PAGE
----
WASHINGTON — The
Federal Reserve announced Thursday that it would crack down on pay
packages that encouraged bankers to take excessive risks, but officials
acknowledged that the plan might not reduce the biggest paychecks on Wall
While unlikely by itself
to end the practice of lavish compensation, the Fed’s plan is one of the
most far-reaching responses yet to last year’s
financial crisis. It will subject executives, traders, deal makers and
other employees of the biggest banks to regulatory scrutiny of their
compensation and represent another increase in government intervention in
The announcement was
choreographed to coincide with the decision by the Obama administration
this week to cut the pay of many high earners at the seven companies that
received the most taxpayer help. Both decisions were announced amid
growing public outrage over large pay packages at many of those companies.
“Compensation practices at
some banking organizations have led to misaligned incentives and excessive
risk-taking, contributing to bank losses and financial instability,” said
Ben S. Bernanke, the Fed chairman. “The Federal Reserve is working to
ensure that compensation packages appropriately tie rewards to longer-term
performance and do not create undue risk for the firm or the financial
In one sense, the
announcements by the Fed and the
Treasury are a sharp departure from the hands-off approach to
regulation that had dominated this city for decades. The abiding principle
of both announcements was the same — companies that make a lot of money
over a sustained period will be allowed to reward their executives
handsomely, while those who put the economy, the financial system,
shareholders and the taxpayer at risk may not.
But the effectiveness of
the new policies — and whether they will curtail irresponsible business
decisions designed to inflate bonuses — will ultimately be dictated by how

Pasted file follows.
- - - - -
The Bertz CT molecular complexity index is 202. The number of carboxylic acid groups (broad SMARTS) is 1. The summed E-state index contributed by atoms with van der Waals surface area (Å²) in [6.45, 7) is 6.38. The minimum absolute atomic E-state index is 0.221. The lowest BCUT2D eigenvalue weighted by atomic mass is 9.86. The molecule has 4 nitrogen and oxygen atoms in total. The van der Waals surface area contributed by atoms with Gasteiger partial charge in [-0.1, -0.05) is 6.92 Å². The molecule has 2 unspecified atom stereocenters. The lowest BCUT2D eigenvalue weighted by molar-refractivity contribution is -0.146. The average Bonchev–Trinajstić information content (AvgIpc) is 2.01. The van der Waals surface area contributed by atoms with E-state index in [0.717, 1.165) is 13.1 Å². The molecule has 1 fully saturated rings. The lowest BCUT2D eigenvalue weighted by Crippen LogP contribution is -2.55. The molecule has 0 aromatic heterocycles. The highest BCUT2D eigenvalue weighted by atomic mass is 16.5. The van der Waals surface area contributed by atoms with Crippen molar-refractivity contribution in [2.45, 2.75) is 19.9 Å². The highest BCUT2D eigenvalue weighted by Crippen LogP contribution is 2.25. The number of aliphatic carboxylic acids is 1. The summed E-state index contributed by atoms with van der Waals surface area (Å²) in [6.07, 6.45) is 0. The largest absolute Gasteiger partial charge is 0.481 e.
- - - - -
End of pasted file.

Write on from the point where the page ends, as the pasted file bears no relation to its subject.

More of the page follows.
the new rules are enforced. Even in Washington, there was skepticism about
whether the government would be able to keep ahead of practices that have
allowed top executives and others to reap huge financial rewards while
their banking companies turned in poor or unsustainable performances.
The principles proposed by
the Fed for the nation’s 28 largest banking companies are less strict than
those from some European leaders and some members of Congress. They do not
impose caps on pay or prohibit multimillion-dollar packages. One senior
official predicted that they would do nothing to curtail the lucrative pay
at firms like
Goldman Sachs and
Morgan Stanley, both regulated by the Fed since becoming bank holding
companies last year during the financial crisis.
Instead of pay limits, the
Fed rules are intended to discourage pay packages that may encourage risky
practices. The government wants to encourage pay packages that reward
executives for long-term performance.
that it could be months before they would be able to tell whether the
Fed’s changes would have the intended effect. Bank examiners will have to
be trained on the ties between compensation and risk management. Moreover,
compensation consultants have been adept at finding ways to get around pay
The officials emphasized
that the plan was not intended to make pay packages more socially
equitable but was part of a broader effort by the Fed to shore up the
stability of the banking system. That effort has included tighter